10. 10. Tajikistan’s political system:Judicial branch The constitution provides for an independent judiciary. The highest court is the Supreme Court; other high courts consist of the Supreme EconomicCourt and the Constitutional Court, which determines questions of constitutionality. With the legislature’s consent, the president nominates the judges of these three courts. In addition, there is a Military Court. The judges of all courts are nominated to ten-year terms. Whereas the judiciary is technically independent, the executive branch and criminalorganizations have a significant effect on judicial tasks. Corruption of judges, who are badly paid and badly instructed, is usual. The court structure has local, district, regional, and national levels; each higher court serves asan appellate court for the level beneath. Appeals of court decisions are uncommon because the public usually does not trust the judicialstructure. Constitutional guarantees to the right to a lawyer and to a prompt and public trial are regularlydisregarded. The Soviet period assumption of the defendant’s responsibility is still in effect. Criminal investigations are carried out by the procurator’s office. Excluding instances of national security, trials are heard by juries.
  11. 11. Tajikistan’s political system:Administrative divisions Tajikistan is made up of four administrativedivisions: the provinces (viloyat) of Sughd andKhatlon, the self-governing province (viloyatimukhtor) of Gorno-Badakhshan (Tajik: ViloyatiMukhtori Kuhistoni Badakhshon), and the Regionof Republican subordination (RaionyRespublikanskogo Podchineniya from theRussian, or in Tajik: Ноҳияҳои тобеи ҷумҳурӣ;previously known as Karotegin Province). The capital of Sughd is Khujand (previouslyLeninabad); the capital of Khatlon isQurghonteppa (previously Kurgan-Tyube); thecapital of Gorno-Badakhshan is Khorugh(previously Khorog). The national capital, Dushanbe, is additionally theadministrative center of the Region of RepublicanSubordination. Each region is split into a number of districts(Tajik: ноҳия, nohiya or raion), which in turn aresubdivided into jamoats (village-level autonomousentities). From 2008, there were 58 districts and 367jamoats in Tajikistan; additionally, subregionalentities comprised 17 towns and 54 urban-typesettlements (Tajik: шаҳрак).
  12. 12. Tajikistan’s political system:Provincial and local government Local government is split into representative and executive branches. The assembly (majlis) of people’s deputies (elected locally to a five-yearterm) is the representative branch in provinces, towns, and districts. The executive power in provinces, towns, and districts is vested in the leaderof local administration, directly nominated by the President, by the localmajlis’ consent.
  13. 13. Tajikistan’s political system:Electoral system Suffrage is universal for citizens aged 18 and older. A new election law that was passed in 2004 has been met with global criticism for its limitingnominee registration requirements. Election calls for an absolute majority of votes; if no nominee achieves a majority, a secondround is held between the top two vote obtainers. By controlling the Central Election Commission, the Rahmon has obtained influence overregistering parties, the holding of referenda, and election processes. In 1999 and 2003, referenda of doubtful fairness made constitutional modifications thatincreased Rahmon’s hold on authority. Global spectators also uncovered large indiscretions in the manner of the 1999 presidentialelection; in that election, only one opposition nomine was allowed registration, and the mediawas censored. While six parties took part in the subsequent 2000 and 2005 parliamentaryelections, spectators in both instances reported state intervention with the procedure and withopposition nominees’ media access. Rahmon effortlessly won re-election in November 2006, with 79 percent of the vote againstfour little-known challengers; once again, global monitors concluded that the election was notfair. Three big opposition parties (the Democratic Party, the Islamic Rebirth Party, and the SocialDemocratic Party) refused to participate in that election.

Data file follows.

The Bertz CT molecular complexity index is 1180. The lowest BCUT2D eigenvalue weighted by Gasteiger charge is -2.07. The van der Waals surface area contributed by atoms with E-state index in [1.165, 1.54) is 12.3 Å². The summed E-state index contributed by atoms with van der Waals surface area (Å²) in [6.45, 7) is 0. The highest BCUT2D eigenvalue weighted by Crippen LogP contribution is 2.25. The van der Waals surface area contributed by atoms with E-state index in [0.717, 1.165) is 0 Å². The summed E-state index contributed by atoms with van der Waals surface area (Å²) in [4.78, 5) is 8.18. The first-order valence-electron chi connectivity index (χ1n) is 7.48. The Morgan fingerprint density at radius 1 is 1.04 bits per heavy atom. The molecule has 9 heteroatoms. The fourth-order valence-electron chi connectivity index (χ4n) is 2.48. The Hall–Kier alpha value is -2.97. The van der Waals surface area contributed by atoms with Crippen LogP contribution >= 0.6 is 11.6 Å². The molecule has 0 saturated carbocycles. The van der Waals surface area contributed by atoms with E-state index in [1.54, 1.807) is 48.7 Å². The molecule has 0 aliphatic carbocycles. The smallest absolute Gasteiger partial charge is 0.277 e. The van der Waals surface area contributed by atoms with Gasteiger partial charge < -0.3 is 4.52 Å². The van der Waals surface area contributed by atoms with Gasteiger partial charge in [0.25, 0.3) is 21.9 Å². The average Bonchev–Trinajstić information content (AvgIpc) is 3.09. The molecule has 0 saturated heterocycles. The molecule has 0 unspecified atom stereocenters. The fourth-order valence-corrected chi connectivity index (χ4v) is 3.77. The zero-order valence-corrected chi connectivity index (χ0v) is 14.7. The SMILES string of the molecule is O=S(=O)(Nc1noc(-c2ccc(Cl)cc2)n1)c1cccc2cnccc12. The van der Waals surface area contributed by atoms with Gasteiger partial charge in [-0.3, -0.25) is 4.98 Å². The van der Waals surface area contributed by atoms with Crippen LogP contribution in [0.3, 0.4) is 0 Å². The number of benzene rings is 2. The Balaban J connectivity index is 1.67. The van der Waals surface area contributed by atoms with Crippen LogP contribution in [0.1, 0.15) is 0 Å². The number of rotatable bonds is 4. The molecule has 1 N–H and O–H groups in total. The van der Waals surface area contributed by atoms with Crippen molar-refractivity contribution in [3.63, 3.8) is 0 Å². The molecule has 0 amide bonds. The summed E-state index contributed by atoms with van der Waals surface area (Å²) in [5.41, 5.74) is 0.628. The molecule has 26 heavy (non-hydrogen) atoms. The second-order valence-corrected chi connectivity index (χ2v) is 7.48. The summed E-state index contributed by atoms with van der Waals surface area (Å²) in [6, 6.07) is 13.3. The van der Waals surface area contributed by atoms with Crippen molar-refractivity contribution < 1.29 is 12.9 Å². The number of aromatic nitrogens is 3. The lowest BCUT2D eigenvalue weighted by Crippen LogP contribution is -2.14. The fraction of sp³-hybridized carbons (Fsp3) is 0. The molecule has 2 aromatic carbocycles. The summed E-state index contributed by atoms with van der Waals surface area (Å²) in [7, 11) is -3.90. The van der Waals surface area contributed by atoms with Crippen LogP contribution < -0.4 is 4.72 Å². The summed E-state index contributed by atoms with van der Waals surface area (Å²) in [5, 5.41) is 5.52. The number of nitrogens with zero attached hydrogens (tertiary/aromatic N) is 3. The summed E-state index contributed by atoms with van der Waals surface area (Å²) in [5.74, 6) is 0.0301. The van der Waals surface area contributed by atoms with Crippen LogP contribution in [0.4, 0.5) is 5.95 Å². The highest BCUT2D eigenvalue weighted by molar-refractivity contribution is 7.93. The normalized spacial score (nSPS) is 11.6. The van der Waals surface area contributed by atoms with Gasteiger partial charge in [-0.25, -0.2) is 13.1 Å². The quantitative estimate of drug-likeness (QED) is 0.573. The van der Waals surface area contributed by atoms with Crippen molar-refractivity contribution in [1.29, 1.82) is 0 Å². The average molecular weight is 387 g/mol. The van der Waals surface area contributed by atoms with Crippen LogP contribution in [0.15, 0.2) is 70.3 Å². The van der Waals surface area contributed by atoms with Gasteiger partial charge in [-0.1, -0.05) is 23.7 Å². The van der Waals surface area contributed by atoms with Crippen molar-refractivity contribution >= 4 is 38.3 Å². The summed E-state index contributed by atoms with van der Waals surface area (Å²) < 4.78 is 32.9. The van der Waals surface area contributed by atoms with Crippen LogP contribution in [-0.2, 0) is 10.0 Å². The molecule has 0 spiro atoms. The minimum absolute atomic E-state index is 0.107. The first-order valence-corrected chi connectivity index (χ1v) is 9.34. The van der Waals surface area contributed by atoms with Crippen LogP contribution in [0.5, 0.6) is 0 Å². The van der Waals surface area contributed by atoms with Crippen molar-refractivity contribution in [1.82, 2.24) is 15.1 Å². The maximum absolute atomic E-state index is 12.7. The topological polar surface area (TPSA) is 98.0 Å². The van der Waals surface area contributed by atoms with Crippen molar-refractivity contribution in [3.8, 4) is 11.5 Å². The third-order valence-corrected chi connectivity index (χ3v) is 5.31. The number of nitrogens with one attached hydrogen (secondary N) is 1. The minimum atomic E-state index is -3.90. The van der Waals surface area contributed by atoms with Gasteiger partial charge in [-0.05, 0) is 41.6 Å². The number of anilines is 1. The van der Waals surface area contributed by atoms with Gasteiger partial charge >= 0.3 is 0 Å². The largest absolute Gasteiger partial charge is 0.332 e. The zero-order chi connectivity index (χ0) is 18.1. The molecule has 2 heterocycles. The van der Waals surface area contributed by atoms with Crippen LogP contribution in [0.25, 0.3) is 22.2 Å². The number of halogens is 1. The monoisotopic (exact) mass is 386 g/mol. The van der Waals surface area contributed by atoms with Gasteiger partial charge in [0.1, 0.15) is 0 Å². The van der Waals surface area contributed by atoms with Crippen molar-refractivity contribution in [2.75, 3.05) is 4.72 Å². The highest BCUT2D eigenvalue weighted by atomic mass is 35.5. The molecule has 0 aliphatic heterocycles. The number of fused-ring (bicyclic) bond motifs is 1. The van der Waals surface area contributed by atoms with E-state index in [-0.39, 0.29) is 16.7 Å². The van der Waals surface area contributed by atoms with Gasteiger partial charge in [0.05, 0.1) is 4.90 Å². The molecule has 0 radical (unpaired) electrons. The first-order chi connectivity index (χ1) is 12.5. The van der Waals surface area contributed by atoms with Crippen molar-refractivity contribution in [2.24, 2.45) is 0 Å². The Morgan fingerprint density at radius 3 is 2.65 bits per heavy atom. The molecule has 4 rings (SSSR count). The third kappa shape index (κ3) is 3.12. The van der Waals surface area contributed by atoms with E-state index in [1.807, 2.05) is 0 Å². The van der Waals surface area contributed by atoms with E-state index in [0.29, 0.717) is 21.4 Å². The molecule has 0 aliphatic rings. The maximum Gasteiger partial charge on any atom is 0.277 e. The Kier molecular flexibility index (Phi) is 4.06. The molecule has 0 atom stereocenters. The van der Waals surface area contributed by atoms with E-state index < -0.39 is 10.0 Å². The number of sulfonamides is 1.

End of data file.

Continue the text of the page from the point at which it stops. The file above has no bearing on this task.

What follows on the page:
14. 14. Tajikistan’s political system:Major parties People’s Democratic Party ofTajikistan (55) Islamic Renaissance Party ofTajikistan (2) Communist Party of Tajikistan (2) Agrarian Party (2) Party of Economic Reforms ofTajikistan (2)
  15. 15. Emomalii Rahmon Born 5 October 1952 in Kulob. Has served as Tajikistan’s head of statesince 1992, and as the 3rd and currentPresident since 1994. Also the 1st and current Chairman of thePeople’s Democratic Party of Tajikistansince 10 December 1994. Served as Chairman of the SupremeAssembly of the Republic of Tajikistanfrom 20 November 1992-16 November1994. Faced a civil war in the early years of hispresidency; up to 100,000 peopleperished. Began his third term in office in 2006. His presidency has been dealt with inunsympathetic terms, primarily due toviolations of human rights, and bribery.
  16. 16. Oqil Oqilov Born 2 February 1944 in Khujand. 7th and current PM of Tajikistan since20 December 1999. Member of the People’s DemocraticParty of Tajikistan.
  17. 17. People’s Democratic Party ofTajikistan Statist, secular political party in Tajikistan. Currently the governing party; led by thecurrent President of Tajikistan, EmomaliiRahmon. Won 74% of the popular vote and 52/63seats during the 27 February and 13March 2005 legislative elections (widelybelieved to have been manipulated inRahmon’s favour by observers). This was an increase from the 2000elections, during which they acquired64.9% of the vote and 38 seats. Obtained 71.69% of the popular vote and45/63 seats during the last legislativeelections. Its headquarters are located in the Palaceof Unity in Dushanbe.
  18. 18. Communist Party of Tajikistan Far-left political party in Tajikistan. Won 13.97% of the popular vote and4/63 seats in the 2005 parliamentaryelection. Affiliated with the Communist Party ofthe Soviet Union of Oleg Shenin.
  19. 19. Dushanbe
  20. 20. The End

×